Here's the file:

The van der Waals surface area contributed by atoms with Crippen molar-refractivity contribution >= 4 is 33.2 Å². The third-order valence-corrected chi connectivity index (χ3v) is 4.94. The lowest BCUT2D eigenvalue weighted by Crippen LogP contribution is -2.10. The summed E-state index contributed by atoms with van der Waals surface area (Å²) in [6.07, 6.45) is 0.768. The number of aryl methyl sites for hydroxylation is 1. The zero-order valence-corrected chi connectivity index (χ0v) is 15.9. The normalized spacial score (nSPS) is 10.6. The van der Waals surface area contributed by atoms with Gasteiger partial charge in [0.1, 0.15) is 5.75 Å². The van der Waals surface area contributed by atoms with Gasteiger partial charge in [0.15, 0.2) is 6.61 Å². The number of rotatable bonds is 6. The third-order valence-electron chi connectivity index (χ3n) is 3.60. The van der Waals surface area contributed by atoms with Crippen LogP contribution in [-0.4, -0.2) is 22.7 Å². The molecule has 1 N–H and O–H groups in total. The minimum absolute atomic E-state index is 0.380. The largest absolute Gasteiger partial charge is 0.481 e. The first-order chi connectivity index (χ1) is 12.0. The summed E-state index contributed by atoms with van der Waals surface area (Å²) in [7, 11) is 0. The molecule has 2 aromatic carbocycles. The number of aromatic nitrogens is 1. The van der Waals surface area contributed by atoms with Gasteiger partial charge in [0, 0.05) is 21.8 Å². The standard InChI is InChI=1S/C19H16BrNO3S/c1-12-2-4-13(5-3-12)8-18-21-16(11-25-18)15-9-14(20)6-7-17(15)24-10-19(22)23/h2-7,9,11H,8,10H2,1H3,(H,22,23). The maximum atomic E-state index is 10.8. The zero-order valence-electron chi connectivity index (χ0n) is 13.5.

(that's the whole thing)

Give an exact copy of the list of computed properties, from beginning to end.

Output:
The van der Waals surface area contributed by atoms with Crippen molar-refractivity contribution >= 4 is 33.2 Å². The third-order valence-corrected chi connectivity index (χ3v) is 4.94. The lowest BCUT2D eigenvalue weighted by Crippen LogP contribution is -2.10. The summed E-state index contributed by atoms with van der Waals surface area (Å²) in [6.07, 6.45) is 0.768. The number of aryl methyl sites for hydroxylation is 1. The zero-order valence-corrected chi connectivity index (χ0v) is 15.9. The normalized spacial score (nSPS) is 10.6. The van der Waals surface area contributed by atoms with Gasteiger partial charge in [0.1, 0.15) is 5.75 Å². The van der Waals surface area contributed by atoms with Gasteiger partial charge in [0.15, 0.2) is 6.61 Å². The number of rotatable bonds is 6. The third-order valence-electron chi connectivity index (χ3n) is 3.60. The van der Waals surface area contributed by atoms with Crippen LogP contribution in [-0.4, -0.2) is 22.7 Å². The molecule has 1 N–H and O–H groups in total. The minimum absolute atomic E-state index is 0.380. The largest absolute Gasteiger partial charge is 0.481 e. The first-order chi connectivity index (χ1) is 12.0. The summed E-state index contributed by atoms with van der Waals surface area (Å²) in [7, 11) is 0. The molecule has 2 aromatic carbocycles. The number of aromatic nitrogens is 1. The van der Waals surface area contributed by atoms with Gasteiger partial charge in [0, 0.05) is 21.8 Å². The standard InChI is InChI=1S/C19H16BrNO3S/c1-12-2-4-13(5-3-12)8-18-21-16(11-25-18)15-9-14(20)6-7-17(15)24-10-19(22)23/h2-7,9,11H,8,10H2,1H3,(H,22,23). The maximum atomic E-state index is 10.8. The zero-order valence-electron chi connectivity index (χ0n) is 13.5.